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Agricultural organizations need to be working to revitalize the coalition between farmers and nutrition groups that has served them well in the past if they hope to pass a new farm bill in 2022 or 2023.
While it may seem early to be focusing on yet another farm bill, work needs to start now because of the challenges posed by the ongoing ag recession and COVID-19, according to Autumn Veazey Price, director of government relations for Land O'Lakes
"The coalition that has worked for a long time with the nutrition and agricultural communities obviously has been a successful one," said Price, who spoke during the Mid-South Agricultural and Environmental Law Conference. "But I think that coalition will have to become more closely aligned and support each other better."
If agriculture wants to retain the safety net provisions of the 2014 and 2018 farm bills at a time when the federal deficit has exploded due to the pandemic, "we have to broaden the conversation; we have to market ourselves better," said Price, who represents the farmer-owned cooperative in Washington, D.C.
"We talk about production agriculture, but there's so much more there. At Land O'Lakes, just to use our farmer-owned cooperative as an example, we have focused so much on the bottom lines of our producers. That's as it should be, but we've also learned we must broaden our view, that it's not just about crop protection programs and risk management but also about our rural communities."
Those communities are more than the farm families that live in them. The growing numbers of residents who don't farm and yet face the same problems as farmers must also be taken into consideration.
"Let's think about health care, let's think about telemedicine and e-learning and e-education," she noted. "And, really, the COVID pandemic has brought those issues more to life for Land O'Lakes."
She cited as an example a Land O'Lakes program that is designed to improve internet access for rural residents. "We have started turning on the public wi-fi in a number of our facilities — about 50 out of the 1,000 Land O'Lakes facilities at this point," she said.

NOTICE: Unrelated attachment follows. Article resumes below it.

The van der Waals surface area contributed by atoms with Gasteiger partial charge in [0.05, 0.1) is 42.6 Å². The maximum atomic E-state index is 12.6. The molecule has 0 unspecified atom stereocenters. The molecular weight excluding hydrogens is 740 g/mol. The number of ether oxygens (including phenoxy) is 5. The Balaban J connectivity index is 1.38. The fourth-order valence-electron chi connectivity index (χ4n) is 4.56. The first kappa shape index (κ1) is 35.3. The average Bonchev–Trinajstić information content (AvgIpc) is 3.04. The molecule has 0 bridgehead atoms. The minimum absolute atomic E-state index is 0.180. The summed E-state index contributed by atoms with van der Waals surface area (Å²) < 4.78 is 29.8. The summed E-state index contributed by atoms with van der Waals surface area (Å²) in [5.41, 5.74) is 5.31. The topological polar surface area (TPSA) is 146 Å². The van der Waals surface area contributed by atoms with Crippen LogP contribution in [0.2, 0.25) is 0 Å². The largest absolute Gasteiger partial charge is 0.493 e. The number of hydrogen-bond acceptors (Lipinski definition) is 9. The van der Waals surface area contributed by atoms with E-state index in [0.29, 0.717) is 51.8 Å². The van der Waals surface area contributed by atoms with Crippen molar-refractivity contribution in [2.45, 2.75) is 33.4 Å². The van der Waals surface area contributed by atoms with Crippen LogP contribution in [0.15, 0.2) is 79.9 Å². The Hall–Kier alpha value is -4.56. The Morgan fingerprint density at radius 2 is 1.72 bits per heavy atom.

"We have residents in these small communities driving to these Land O'Lakes' parking lots to use the public wi-fi for telemedicine, for e-learning, for e-education. I was a skeptic — I didn't think anyone would get in their car and do that. But we are seeing that play out new."
Both Price and Hunt Shipman, principal and director of Cornerstone Government Affairs, who also spoke during the meeting, said changes are likely in the make-up of the Senate and House agricultural committees after the fall elections.
"I'm hearing that Sen. John Bozeman, R-Ark., will become chairman of the Senate Committee on Agriculture, Nutrition and Forestry if Republicans retain control of the Senate," she said. "Rep. Colin Peterson, D-Minn., will remain chairman of the House Agriculture Committee if Democrats retain control of the House, as expected. Rep. Peterson faces a tough re-election campaign this year."
Forrest Laws spent 10 years with The Memphis Press-Scimitar before joining Delta Farm Press in 1980. He has written extensively on farm production practices, crop marketing, farm legislation, environmental regulations and alternative energy. He resides in Memphis, Tenn. He served as a missile launch officer in the U.S. Air Force before resuming his career in journalism with The Press-Scimitar.
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